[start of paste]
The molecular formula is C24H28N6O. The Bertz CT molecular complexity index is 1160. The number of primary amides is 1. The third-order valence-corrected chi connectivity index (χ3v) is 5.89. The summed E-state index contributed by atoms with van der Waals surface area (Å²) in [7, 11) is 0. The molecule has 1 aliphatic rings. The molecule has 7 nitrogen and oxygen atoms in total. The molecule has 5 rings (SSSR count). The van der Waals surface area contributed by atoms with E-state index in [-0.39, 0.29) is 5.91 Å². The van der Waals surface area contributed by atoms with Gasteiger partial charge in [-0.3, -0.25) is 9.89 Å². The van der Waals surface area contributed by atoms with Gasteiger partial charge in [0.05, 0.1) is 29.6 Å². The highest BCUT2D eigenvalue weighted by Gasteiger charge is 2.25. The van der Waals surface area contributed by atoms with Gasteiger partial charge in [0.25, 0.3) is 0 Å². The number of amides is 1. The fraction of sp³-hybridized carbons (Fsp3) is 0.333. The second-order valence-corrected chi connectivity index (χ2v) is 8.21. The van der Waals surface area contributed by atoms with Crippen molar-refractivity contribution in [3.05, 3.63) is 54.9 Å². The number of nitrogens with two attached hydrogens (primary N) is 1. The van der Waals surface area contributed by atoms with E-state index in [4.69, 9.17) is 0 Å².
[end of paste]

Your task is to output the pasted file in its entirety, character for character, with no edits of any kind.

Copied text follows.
The molecular formula is C24H28N6O. The Bertz CT molecular complexity index is 1160. The number of primary amides is 1. The third-order valence-corrected chi connectivity index (χ3v) is 5.89. The summed E-state index contributed by atoms with van der Waals surface area (Å²) in [7, 11) is 0. The molecule has 1 aliphatic rings. The molecule has 7 nitrogen and oxygen atoms in total. The molecule has 5 rings (SSSR count). The van der Waals surface area contributed by atoms with E-state index in [-0.39, 0.29) is 5.91 Å². The van der Waals surface area contributed by atoms with Gasteiger partial charge in [-0.3, -0.25) is 9.89 Å². The van der Waals surface area contributed by atoms with Gasteiger partial charge in [0.05, 0.1) is 29.6 Å². The highest BCUT2D eigenvalue weighted by Gasteiger charge is 2.25. The van der Waals surface area contributed by atoms with Gasteiger partial charge in [0.25, 0.3) is 0 Å². The number of amides is 1. The fraction of sp³-hybridized carbons (Fsp3) is 0.333. The second-order valence-corrected chi connectivity index (χ2v) is 8.21. The van der Waals surface area contributed by atoms with Crippen molar-refractivity contribution in [3.05, 3.63) is 54.9 Å². The number of nitrogens with two attached hydrogens (primary N) is 1. The van der Waals surface area contributed by atoms with E-state index in [4.69, 9.17) is 0 Å².